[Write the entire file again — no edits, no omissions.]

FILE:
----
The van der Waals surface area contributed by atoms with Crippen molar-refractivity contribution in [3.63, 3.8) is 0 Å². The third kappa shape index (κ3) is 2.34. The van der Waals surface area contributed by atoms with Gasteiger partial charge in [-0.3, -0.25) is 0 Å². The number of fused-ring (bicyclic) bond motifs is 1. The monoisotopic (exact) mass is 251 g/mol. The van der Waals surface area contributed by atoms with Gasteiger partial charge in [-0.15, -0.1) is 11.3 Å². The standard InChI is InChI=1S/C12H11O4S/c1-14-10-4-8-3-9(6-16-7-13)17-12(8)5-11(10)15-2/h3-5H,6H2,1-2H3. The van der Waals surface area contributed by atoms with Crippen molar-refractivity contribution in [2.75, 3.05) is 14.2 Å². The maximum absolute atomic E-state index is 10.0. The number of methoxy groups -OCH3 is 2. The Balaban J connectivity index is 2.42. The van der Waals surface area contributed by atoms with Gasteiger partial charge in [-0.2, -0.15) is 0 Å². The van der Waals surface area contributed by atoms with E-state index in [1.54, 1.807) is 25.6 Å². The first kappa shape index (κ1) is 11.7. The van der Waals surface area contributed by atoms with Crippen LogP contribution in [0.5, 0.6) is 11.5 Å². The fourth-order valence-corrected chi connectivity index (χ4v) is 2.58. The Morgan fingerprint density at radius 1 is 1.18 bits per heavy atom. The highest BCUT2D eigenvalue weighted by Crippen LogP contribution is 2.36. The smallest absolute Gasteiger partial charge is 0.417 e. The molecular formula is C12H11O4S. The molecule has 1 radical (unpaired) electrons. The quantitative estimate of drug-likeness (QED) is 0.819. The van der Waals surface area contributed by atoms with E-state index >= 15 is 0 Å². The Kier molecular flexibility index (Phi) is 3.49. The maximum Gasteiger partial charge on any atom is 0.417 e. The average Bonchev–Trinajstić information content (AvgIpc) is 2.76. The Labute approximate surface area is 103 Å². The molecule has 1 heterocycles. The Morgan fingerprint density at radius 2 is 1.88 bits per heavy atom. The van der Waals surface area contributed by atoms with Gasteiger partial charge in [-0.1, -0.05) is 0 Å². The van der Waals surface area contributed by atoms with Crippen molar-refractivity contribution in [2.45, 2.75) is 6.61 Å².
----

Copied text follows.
The van der Waals surface area contributed by atoms with Crippen molar-refractivity contribution in [3.63, 3.8) is 0 Å². The third kappa shape index (κ3) is 2.34. The van der Waals surface area contributed by atoms with Gasteiger partial charge in [-0.3, -0.25) is 0 Å². The number of fused-ring (bicyclic) bond motifs is 1. The monoisotopic (exact) mass is 251 g/mol. The van der Waals surface area contributed by atoms with Gasteiger partial charge in [-0.15, -0.1) is 11.3 Å². The standard InChI is InChI=1S/C12H11O4S/c1-14-10-4-8-3-9(6-16-7-13)17-12(8)5-11(10)15-2/h3-5H,6H2,1-2H3. The van der Waals surface area contributed by atoms with Crippen molar-refractivity contribution in [2.75, 3.05) is 14.2 Å². The maximum absolute atomic E-state index is 10.0. The number of methoxy groups -OCH3 is 2. The Balaban J connectivity index is 2.42. The van der Waals surface area contributed by atoms with Gasteiger partial charge in [-0.2, -0.15) is 0 Å². The van der Waals surface area contributed by atoms with E-state index in [1.54, 1.807) is 25.6 Å². The first kappa shape index (κ1) is 11.7. The van der Waals surface area contributed by atoms with Crippen LogP contribution in [0.5, 0.6) is 11.5 Å². The fourth-order valence-corrected chi connectivity index (χ4v) is 2.58. The Morgan fingerprint density at radius 1 is 1.18 bits per heavy atom. The highest BCUT2D eigenvalue weighted by Crippen LogP contribution is 2.36. The smallest absolute Gasteiger partial charge is 0.417 e. The molecular formula is C12H11O4S. The molecule has 1 radical (unpaired) electrons. The quantitative estimate of drug-likeness (QED) is 0.819. The van der Waals surface area contributed by atoms with E-state index >= 15 is 0 Å². The Kier molecular flexibility index (Phi) is 3.49. The maximum Gasteiger partial charge on any atom is 0.417 e. The average Bonchev–Trinajstić information content (AvgIpc) is 2.76. The Labute approximate surface area is 103 Å². The molecule has 1 heterocycles. The Morgan fingerprint density at radius 2 is 1.88 bits per heavy atom. The van der Waals surface area contributed by atoms with Gasteiger partial charge in [-0.1, -0.05) is 0 Å². The van der Waals surface area contributed by atoms with Crippen molar-refractivity contribution in [2.45, 2.75) is 6.61 Å².